I-Team: Thousands in RI wanted on active warrants
It was a horrific crash that left even veteran officers shaken.
Barbara Ellis, 34, and the mother of a 13-year-old daughter, burned to death inside a car driven by her boyfriend, Brandon Borge.
Police said Borge was drunk and hit speeds over 100 mph as he led officers on a high-speed chase near the Cranston-Warwick line.
But more than a year later, he remained free, despite criminal charges and a bench warrant for his arrest.
"My family and I, we were just flabbergasted," said Ellis's father, Russ Casey.
Borge lost both legs in the crash.
Casey learned he was out of the hospital and still in the area, just a few miles away in Fall River.
The NBC 10 I-Team called Rhode Island State Police and less than 24 hours later, Borge was arrested and taken to court to face the charges.
"I think there are a lot of loopholes right now where people are slipping through the cracks," Casey said.
But how many other suspects have active warrants but managed to avoid arrest?
The I-Team pulled records for every open warrant in Providence Superior Court.
The results? About 12,000 active warrants for felony cases.
The I-Team focused on some of the most serious charges and found 301 people wanted for charges like murder, attempted murder, rape, child molestation, kidnapping, armed robbery, arson and driving under the influence, death resulting.
According to the I-Team, there are more than 40,000 open warrants statewide.
"Even with something as small as a misdemeanor, it's creating disorder in their life," said Carla Cuellar, a social worker.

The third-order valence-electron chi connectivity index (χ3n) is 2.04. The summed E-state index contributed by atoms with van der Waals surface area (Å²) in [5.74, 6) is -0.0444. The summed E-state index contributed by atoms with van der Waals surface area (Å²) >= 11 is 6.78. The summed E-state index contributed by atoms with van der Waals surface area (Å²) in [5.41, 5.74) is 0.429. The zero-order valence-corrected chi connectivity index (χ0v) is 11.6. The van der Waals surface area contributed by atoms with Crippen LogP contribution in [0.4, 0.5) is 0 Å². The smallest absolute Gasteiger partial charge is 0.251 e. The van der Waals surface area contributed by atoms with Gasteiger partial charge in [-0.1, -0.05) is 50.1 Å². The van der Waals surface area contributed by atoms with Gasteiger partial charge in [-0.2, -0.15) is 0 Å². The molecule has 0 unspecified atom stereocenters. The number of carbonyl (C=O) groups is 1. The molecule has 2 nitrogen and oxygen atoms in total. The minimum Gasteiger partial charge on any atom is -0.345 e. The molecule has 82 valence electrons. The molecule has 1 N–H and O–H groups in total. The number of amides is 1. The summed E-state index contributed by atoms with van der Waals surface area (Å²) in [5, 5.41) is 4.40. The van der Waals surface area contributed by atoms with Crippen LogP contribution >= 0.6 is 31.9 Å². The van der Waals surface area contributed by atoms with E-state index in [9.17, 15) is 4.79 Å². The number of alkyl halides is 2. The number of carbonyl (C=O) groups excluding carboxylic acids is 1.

Cuellar works with victims on a daily basis, riding with Providence police throughout the city.
"It creates a lot of instability. There's no safety for them," Cuellar said.
Rhode Island State Police Lt. Col. Michael Winquist said the department analyzes what's in front of them and they prioritize resources.
Winquist says some of those suspects may be out of state, or even dead.
But others are caught even after decades on the run.
Take Armin Christian, found living in a Bristol neighborhood in 2012, 30 years after he walked away from a minimum security prison in South Carolina.
"If somebody calls us on a high priority case, we will put our resources towards that case," Windquist said.
Newer computer systems also tell officers if anyone they come across has active warrants, immediately.
"So everybody on the street, as well as that trooper that ran that information, immediately knows that he's out with someone that does have a warrant against him," said Rhode Island State Police trooper Stephen Brown.
Borge remains free on bail, after answering his bench warrant in Providence Superior Court.
Because of the seriousness of his injuries, he may never do prison time.
Casey says he's prepared for that, as long as Borge answers for his daughter's death and his three previous drunken driving arrests.
"I guess what I'm after is that he finally mans up for all of his actions through life," he said.